밥 익히고 있네요 바비킴이세요?
유치하시네요 평창이세요?
가지가지하시네요 저가지실래요?
설레지 마세요 설리세요?
자꾸 여기서 이동하지 마세요 이동해세요?
김 태우지 마세요 김태우세요?
꼬치꼬치 캐묻지 마세요 닭꼬치세요?
신세타령하지 마세요 신세경이에요?
고자질 좀 하지 마세요 고자세요?
그렇게 사람갖고 장난장난 치지 마세요 장남이세요?
심부름 자꾸 시키지 마세요 신부세요?
돋지 마세요 돋움체세요?
튕기지 마세요 컴퓨터세요?
밀당하지 마세요 출입문이세요?
나대지마세요 나사렛대 다니세요?
빠게지 마세요 바게트세요?
애태우지 마세요 유모차세요?

The only thing even remotely similar between these two words is the sounds, which is what makes putting them together so ridiculous. It’s actually a lot like cockney rhyming slang. What does Rosy Lee have to do with tea? Nothing. Except the sound. And that’s why it works.

For example:
Adam and Eve = believe
Apples and pears = stairs
Bees and honey = money
Frog and toad = road
North and south = mouth
Pen and ink = stink
Trouble and strife = wife

If you’ve never heard cockney rhyming slang before, it’s like a totally different language. My favourite example is the cockney episode of QI with Stephen Fry. Now that you understand how rhyming slang works you’ll get all the jokes, right?

There’s also an Austin Power’s scene where Austin and his father talk circles round Goldmember. It’s part rhyming slang part complete nonsense.

Of course, we’re not British, so you British Nasties, please help us out in the comments. Did we nail it? Did we cock it up? We want all DICKS to fill your English expectations. And if you aren’t British and want to learn British slang, subscribe! We’ll try to keep you in the know. Cheers!

ToFebruary
  1. Hey! British people call others love? Many Filipinos from Luzon call each other “Beh” which totally means “Baby” :))))

  2. Hahaha I knooooow, I’m Mexican and the first thing I thought after hearing the butter face was camarona, I like to explain it like this: When you remove the head its delicious/ Cuando le quitas la cabeza está bien buena. It’s really common. We have a loooot of slangs in México, like: Me caga! basically cagar is to shit, but it means I hate it when…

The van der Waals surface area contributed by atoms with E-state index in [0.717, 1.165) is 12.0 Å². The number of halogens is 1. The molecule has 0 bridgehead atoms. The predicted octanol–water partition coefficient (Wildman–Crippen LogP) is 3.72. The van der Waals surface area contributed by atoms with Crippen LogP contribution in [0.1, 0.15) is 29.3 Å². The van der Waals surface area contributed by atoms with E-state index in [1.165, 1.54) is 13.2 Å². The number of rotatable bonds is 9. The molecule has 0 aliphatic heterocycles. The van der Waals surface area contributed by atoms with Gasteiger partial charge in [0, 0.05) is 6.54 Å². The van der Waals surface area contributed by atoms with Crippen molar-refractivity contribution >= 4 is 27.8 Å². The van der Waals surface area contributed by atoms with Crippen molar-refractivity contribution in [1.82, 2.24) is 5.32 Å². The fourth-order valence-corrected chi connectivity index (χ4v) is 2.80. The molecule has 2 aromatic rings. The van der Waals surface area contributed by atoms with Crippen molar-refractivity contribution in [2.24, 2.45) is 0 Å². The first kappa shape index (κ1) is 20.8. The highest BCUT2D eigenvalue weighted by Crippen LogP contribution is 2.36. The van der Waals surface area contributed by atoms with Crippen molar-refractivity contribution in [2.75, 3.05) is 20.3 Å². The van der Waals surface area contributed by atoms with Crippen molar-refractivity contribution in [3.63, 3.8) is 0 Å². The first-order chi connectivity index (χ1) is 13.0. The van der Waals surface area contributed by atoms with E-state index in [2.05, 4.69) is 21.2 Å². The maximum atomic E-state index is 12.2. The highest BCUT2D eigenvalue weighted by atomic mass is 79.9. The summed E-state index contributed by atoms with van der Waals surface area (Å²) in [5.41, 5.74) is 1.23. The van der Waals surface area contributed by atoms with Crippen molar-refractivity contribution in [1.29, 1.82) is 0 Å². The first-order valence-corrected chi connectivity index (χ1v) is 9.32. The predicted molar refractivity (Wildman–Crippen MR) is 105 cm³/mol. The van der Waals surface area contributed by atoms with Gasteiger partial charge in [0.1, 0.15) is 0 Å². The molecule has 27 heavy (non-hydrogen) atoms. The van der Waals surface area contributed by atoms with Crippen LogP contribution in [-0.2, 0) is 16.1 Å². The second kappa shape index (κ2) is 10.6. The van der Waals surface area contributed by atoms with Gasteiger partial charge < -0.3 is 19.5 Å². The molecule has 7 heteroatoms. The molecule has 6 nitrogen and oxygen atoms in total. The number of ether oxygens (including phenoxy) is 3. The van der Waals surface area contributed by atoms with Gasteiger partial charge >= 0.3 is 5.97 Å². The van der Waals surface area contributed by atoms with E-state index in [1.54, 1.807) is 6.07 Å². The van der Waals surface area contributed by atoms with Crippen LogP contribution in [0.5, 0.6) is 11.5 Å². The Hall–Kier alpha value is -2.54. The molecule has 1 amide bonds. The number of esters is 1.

3. I have a question:
    In Korean, similar to Japanese Kanji, they have Hanja. I know that it is not commonly used except in abbreviations and sometimes in older names. In my dictionary for the characters, two words in Korean are given (I think they’re called eum and hun). For example for the character for one, it shows 일 and 한. What are each of them, and when are each used for each character?
    Thank you from an Aussie Nastie! :)

    • 일 is Sino-Korean (derived from Chinese) and 하나 (conjugated as 한) is pure Korean. You use Korean numbers for counting things such as 한 개 비빔밥(one [measurement word] bibimbap). You use Sino-Korean numbers for # of floors and money like 이 층 (2nd floor) or 만원 (10,000 Won). You cannot use Pure Korean numbers for the amount of money or the floor level and you can’t use Sino-Korean numbers for the amount of dishes (when you’re ordering), people, animals, etc. This may be confusing at first but you’ll get the hang of it!
      Hope this helped a little,
      From a Cali Nasty!

  4. So that’s where berk comes from. The more you know.